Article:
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by Tonio Galea

 

The Libyan National Army is enduring its worst days yet since launching an all-out assault on Tripoli to topple the Government of National Accord, more than a year ago. In fact, all indications point towards a total stop to the offences against the city after a series of blows to General Khalifa Haftar’s army.

 

This week, the UN-recognised GNA made important gains in cities close to the border with Tunisia, forcing Haftar to give up the strategic al-Watiya airbase. The LNA downplayed the exit and said that abandoning the area was part of its long-planned tactical game, vowing to recapture the base in the future.

 

Whichever version is more credible, Haftar’s forces have recently suffered several setbacks, including losing support from Paris as President Macron tries to reposition France at an equidistant point between the fighting sides. The LNA still enjoys backing by Egypt and, indirectly, Russia; however, the long-time support by the UAE has started showing signs of cooling down in the last few days.

 

The Emirates appears to have ruled that there is no sure path to a clear winner in the north African country after years of conflict. The economic devastation inflicted by the coronavirus pandemic will have reinforced Abu Dhabi’s decision to gradually pull out of the clash while it still can.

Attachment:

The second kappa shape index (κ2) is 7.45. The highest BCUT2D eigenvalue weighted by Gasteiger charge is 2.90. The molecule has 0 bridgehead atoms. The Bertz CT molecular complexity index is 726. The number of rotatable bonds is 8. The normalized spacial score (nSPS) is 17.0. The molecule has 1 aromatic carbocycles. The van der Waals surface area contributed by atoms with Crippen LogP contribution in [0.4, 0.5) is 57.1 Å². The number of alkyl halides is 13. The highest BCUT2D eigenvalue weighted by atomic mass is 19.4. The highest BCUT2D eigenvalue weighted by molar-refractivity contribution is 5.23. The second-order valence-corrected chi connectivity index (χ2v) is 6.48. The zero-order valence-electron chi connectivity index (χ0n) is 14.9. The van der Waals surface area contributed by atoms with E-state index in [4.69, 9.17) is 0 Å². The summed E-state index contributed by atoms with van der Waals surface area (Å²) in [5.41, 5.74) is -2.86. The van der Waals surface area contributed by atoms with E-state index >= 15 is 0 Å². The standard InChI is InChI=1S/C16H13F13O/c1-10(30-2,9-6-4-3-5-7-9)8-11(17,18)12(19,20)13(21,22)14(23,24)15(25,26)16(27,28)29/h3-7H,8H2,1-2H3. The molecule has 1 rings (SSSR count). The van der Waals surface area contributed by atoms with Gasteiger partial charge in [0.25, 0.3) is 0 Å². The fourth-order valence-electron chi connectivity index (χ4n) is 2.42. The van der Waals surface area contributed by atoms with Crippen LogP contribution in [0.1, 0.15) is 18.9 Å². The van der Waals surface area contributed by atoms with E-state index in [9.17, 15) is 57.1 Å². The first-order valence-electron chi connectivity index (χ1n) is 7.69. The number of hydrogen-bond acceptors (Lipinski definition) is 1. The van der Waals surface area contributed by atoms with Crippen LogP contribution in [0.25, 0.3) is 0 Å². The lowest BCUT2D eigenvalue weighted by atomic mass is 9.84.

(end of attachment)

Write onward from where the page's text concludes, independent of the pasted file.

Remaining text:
The situation on the ground in Libya is further compounded by growing concerns over the presence of foreign mercenaries, mainly Russian, Eastern European and Sudanese Janjaweed.

 

Meanwhile, the GNA has profited from support by Turkey in the form of aerial defence and other weapon systems as well as Turkish military advisors. Ankara’s intervention in Libya is motivated by a double threat for influence in the region presented by the UAE and Egypt from the south, and Greece and Cyprus (and the EU, by extension) from the west.

 

In March, the European Union launched a military operation to enforce a United Nations arms embargo in Libya. Codenamed ‘Irini’, Greek for “peace”, the initiative is proving to be a thorn in the sides of both the LNA and the GNA as it systematically cut down the smuggling of weapons and illicit oil exports from the sea border. The government in Tripoli exposed the impact of the operation when it publicly questioned the legality of the EU’s action.

 

The situation in Libya remains highly volatile and, although the forces under the control of Prime Minister Fayez Al-Sarraj appear to have the upper hand at the moment, General Haftar has recovered from other defeats before.

 

Hope for peace in Libya has been elusive since the overthrow of Colonel Gaddafi in 2011. The country’s descent into chaos and the global crisis may provide the perfect cover for the LNA to reorganise and launch another deadly offensive on the GNA’s positions before we know it.

Tonio Galea

 

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